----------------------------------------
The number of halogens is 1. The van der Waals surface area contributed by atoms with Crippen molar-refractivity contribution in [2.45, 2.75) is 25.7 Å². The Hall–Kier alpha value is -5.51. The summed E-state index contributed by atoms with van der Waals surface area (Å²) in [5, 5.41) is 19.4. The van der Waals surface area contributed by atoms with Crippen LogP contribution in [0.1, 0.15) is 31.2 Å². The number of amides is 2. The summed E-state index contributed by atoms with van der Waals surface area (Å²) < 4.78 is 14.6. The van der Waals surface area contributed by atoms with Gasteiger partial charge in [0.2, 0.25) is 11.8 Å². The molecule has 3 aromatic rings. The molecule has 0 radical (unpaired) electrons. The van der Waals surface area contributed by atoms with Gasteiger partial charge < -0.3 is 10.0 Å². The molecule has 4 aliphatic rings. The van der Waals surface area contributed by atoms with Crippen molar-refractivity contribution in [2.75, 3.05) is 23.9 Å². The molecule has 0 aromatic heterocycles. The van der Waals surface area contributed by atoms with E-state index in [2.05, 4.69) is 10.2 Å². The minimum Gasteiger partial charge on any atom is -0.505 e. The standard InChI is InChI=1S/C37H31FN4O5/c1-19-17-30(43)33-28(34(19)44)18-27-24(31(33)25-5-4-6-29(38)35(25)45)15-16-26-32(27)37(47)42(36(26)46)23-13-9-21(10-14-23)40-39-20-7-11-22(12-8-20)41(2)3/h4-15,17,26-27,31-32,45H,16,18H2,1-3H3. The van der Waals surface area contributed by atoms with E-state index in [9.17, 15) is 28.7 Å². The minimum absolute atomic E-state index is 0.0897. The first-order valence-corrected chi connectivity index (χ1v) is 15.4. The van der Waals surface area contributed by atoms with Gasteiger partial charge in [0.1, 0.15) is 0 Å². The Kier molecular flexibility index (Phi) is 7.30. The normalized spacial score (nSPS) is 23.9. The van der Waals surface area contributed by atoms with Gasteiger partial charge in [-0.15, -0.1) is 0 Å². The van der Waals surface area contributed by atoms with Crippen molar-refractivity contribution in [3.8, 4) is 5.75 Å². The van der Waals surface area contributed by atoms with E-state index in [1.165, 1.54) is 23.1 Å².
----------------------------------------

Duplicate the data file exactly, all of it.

The number of halogens is 1. The van der Waals surface area contributed by atoms with Crippen molar-refractivity contribution in [2.45, 2.75) is 25.7 Å². The Hall–Kier alpha value is -5.51. The summed E-state index contributed by atoms with van der Waals surface area (Å²) in [5, 5.41) is 19.4. The van der Waals surface area contributed by atoms with Crippen LogP contribution in [0.1, 0.15) is 31.2 Å². The number of amides is 2. The summed E-state index contributed by atoms with van der Waals surface area (Å²) < 4.78 is 14.6. The van der Waals surface area contributed by atoms with Gasteiger partial charge in [0.2, 0.25) is 11.8 Å². The molecule has 3 aromatic rings. The molecule has 0 radical (unpaired) electrons. The van der Waals surface area contributed by atoms with Gasteiger partial charge < -0.3 is 10.0 Å². The molecule has 4 aliphatic rings. The van der Waals surface area contributed by atoms with Crippen molar-refractivity contribution in [2.75, 3.05) is 23.9 Å². The molecule has 0 aromatic heterocycles. The van der Waals surface area contributed by atoms with E-state index in [2.05, 4.69) is 10.2 Å². The minimum Gasteiger partial charge on any atom is -0.505 e. The standard InChI is InChI=1S/C37H31FN4O5/c1-19-17-30(43)33-28(34(19)44)18-27-24(31(33)25-5-4-6-29(38)35(25)45)15-16-26-32(27)37(47)42(36(26)46)23-13-9-21(10-14-23)40-39-20-7-11-22(12-8-20)41(2)3/h4-15,17,26-27,31-32,45H,16,18H2,1-3H3. The van der Waals surface area contributed by atoms with E-state index in [9.17, 15) is 28.7 Å². The minimum absolute atomic E-state index is 0.0897. The first-order valence-corrected chi connectivity index (χ1v) is 15.4. The van der Waals surface area contributed by atoms with Gasteiger partial charge in [0.1, 0.15) is 0 Å². The Kier molecular flexibility index (Phi) is 7.30. The normalized spacial score (nSPS) is 23.9. The van der Waals surface area contributed by atoms with Gasteiger partial charge in [-0.15, -0.1) is 0 Å². The van der Waals surface area contributed by atoms with Crippen molar-refractivity contribution in [3.8, 4) is 5.75 Å². The van der Waals surface area contributed by atoms with E-state index in [1.165, 1.54) is 23.1 Å².